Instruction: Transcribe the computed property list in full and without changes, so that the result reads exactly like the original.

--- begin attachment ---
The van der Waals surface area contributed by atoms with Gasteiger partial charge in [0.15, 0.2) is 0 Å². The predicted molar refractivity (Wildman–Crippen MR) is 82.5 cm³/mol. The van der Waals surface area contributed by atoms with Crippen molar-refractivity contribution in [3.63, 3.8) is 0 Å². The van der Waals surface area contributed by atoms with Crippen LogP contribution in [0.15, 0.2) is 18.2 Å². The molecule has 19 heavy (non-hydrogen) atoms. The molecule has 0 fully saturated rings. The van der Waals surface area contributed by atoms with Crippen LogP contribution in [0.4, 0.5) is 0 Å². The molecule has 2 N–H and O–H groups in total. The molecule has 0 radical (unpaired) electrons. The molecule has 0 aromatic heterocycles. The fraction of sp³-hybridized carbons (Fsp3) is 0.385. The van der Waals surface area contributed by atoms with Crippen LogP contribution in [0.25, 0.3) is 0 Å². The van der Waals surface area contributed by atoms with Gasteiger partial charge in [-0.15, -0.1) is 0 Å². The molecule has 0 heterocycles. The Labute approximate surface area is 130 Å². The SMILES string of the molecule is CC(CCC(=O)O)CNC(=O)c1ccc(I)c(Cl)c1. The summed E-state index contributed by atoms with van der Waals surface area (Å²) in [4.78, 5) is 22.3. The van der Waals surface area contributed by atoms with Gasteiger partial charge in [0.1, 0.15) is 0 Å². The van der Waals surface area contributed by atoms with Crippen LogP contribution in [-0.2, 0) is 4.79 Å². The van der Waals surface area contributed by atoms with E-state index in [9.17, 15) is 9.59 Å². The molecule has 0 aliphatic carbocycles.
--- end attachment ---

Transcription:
The van der Waals surface area contributed by atoms with Gasteiger partial charge in [0.15, 0.2) is 0 Å². The predicted molar refractivity (Wildman–Crippen MR) is 82.5 cm³/mol. The van der Waals surface area contributed by atoms with Crippen molar-refractivity contribution in [3.63, 3.8) is 0 Å². The van der Waals surface area contributed by atoms with Crippen LogP contribution in [0.15, 0.2) is 18.2 Å². The molecule has 19 heavy (non-hydrogen) atoms. The molecule has 0 fully saturated rings. The van der Waals surface area contributed by atoms with Crippen LogP contribution in [0.4, 0.5) is 0 Å². The molecule has 2 N–H and O–H groups in total. The molecule has 0 radical (unpaired) electrons. The molecule has 0 aromatic heterocycles. The fraction of sp³-hybridized carbons (Fsp3) is 0.385. The van der Waals surface area contributed by atoms with Crippen LogP contribution in [0.25, 0.3) is 0 Å². The van der Waals surface area contributed by atoms with Gasteiger partial charge in [-0.15, -0.1) is 0 Å². The molecule has 0 heterocycles. The Labute approximate surface area is 130 Å². The SMILES string of the molecule is CC(CCC(=O)O)CNC(=O)c1ccc(I)c(Cl)c1. The summed E-state index contributed by atoms with van der Waals surface area (Å²) in [4.78, 5) is 22.3. The van der Waals surface area contributed by atoms with Gasteiger partial charge in [0.1, 0.15) is 0 Å². The van der Waals surface area contributed by atoms with Crippen LogP contribution in [-0.2, 0) is 4.79 Å². The van der Waals surface area contributed by atoms with E-state index in [9.17, 15) is 9.59 Å². The molecule has 0 aliphatic carbocycles.